Neutropaenia complications from Ocrelizumab and Rituximab treatment

Venus Pang, Nabil Seery, Robb Wesselingh, Wei Yeh, Michael Zhong, Tracie Tan, Chris Dwyer, Cassie Nesbitt, Louise Rath, Deborah Perera, Francesca Bridge, Olga Skibina, Julian J. Bosco, Vilija Jokubaitis, Mark Marriott, Helmut Butkueven, Anneke Van Der Walt, Jennifer Massey, Ian Sutton, Mastura Monif

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Ocrelizumab is an anti-CD20 monoclonal antibody (mAb) that has been shown in phase 3 clinical trials to reduce relapses and disease progression in multiple sclerosis (MS) patients. Prior to the approval of ocrelizumab, rituximab, a chimeric anti-CD20 mAb was used to treat MS. Rituximab is still used to treat MS in many countries outside of Australia and remains mainstay of treatment of many non-MS neuroimmunological and systemic inflammatory diseases. Rituximab is currently used in neuromyelitis optica spectrum disorder (NMOSD) and autoimmune encephalitis, in addition to its widespread usage in hematological malignancies and systemic inflammatory diseases. Ocrelizumab is currently approved in Australia for treatment of relapsing-remitting MS (RRMS). Neutropaenia is a rare complication of both ocrelizumab and rituximab treatment. This case series reports 12 patients who have experienced neutropaenia following ocrelizumab or rituximab treatment and aims to characterize the clinical parameters of neutropaenia experienced by these patients, including the severity and duration of neutropaenia, length of hospital admission, the types of subsequent infections experienced and types of treatment necessary before patients reached count recovery. The unpredictability of neutropaenia and potential for serious infections highlight the need for continued hematological monitoring for patients on B-cell depleting therapies and calls for careful patient counselling to provide guidance on whether to continue such therapies in patients who have experienced related neutropaenia.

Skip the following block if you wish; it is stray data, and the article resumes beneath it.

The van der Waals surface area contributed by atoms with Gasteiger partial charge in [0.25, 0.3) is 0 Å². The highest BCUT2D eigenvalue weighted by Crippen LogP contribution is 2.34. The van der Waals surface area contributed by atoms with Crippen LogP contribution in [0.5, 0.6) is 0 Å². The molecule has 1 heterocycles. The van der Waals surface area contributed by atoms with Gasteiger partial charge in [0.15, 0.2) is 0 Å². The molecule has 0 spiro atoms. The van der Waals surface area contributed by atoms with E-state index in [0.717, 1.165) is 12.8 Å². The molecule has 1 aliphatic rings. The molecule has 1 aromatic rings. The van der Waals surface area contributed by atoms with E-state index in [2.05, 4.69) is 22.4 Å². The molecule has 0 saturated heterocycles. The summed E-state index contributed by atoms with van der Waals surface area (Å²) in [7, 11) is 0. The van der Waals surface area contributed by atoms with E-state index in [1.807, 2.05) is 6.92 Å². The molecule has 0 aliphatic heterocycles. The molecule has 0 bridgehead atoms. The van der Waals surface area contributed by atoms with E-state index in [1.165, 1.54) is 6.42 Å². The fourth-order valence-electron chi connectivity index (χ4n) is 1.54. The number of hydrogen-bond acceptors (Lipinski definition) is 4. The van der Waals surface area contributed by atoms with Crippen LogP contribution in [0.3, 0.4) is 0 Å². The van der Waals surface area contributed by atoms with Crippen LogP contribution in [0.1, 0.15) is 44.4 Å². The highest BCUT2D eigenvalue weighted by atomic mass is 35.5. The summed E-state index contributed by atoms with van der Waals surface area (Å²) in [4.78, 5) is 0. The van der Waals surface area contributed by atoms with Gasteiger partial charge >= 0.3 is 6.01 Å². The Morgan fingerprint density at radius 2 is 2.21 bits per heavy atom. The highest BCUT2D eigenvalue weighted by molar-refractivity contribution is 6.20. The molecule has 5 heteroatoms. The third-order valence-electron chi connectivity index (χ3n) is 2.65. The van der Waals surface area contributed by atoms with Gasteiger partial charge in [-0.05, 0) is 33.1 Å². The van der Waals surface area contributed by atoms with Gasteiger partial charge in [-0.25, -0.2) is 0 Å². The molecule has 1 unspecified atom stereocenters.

Original languageEnglish
Article number105147
Number of pages6
JournalMultiple Sclerosis and Related Disorders
Publication statusPublished - Jan 2024


  • Multiple sclerosis
  • Neutropaenia
  • Ocrelizumab
  • Rituximab

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